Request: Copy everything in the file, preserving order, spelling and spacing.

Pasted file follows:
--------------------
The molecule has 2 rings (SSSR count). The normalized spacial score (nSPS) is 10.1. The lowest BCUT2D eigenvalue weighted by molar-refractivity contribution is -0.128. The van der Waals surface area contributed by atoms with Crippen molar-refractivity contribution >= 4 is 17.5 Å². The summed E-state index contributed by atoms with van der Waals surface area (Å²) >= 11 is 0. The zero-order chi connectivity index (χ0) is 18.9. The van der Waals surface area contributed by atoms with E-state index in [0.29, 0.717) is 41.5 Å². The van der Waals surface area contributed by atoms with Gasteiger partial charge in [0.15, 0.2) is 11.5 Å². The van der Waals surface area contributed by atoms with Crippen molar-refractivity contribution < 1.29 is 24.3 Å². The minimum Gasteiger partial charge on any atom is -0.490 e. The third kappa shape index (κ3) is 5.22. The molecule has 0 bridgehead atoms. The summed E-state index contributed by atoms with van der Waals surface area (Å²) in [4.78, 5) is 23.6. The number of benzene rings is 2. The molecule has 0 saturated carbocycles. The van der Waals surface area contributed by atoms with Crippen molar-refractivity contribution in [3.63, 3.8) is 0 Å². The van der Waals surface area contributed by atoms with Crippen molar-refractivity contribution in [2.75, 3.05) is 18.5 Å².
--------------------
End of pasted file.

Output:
The molecule has 2 rings (SSSR count). The normalized spacial score (nSPS) is 10.1. The lowest BCUT2D eigenvalue weighted by molar-refractivity contribution is -0.128. The van der Waals surface area contributed by atoms with Crippen molar-refractivity contribution >= 4 is 17.5 Å². The summed E-state index contributed by atoms with van der Waals surface area (Å²) >= 11 is 0. The zero-order chi connectivity index (χ0) is 18.9. The van der Waals surface area contributed by atoms with E-state index in [0.29, 0.717) is 41.5 Å². The van der Waals surface area contributed by atoms with Gasteiger partial charge in [0.15, 0.2) is 11.5 Å². The van der Waals surface area contributed by atoms with Crippen molar-refractivity contribution < 1.29 is 24.3 Å². The minimum Gasteiger partial charge on any atom is -0.490 e. The third kappa shape index (κ3) is 5.22. The molecule has 0 bridgehead atoms. The summed E-state index contributed by atoms with van der Waals surface area (Å²) in [4.78, 5) is 23.6. The number of benzene rings is 2. The molecule has 0 saturated carbocycles. The van der Waals surface area contributed by atoms with Crippen molar-refractivity contribution in [3.63, 3.8) is 0 Å². The van der Waals surface area contributed by atoms with Crippen molar-refractivity contribution in [2.75, 3.05) is 18.5 Å².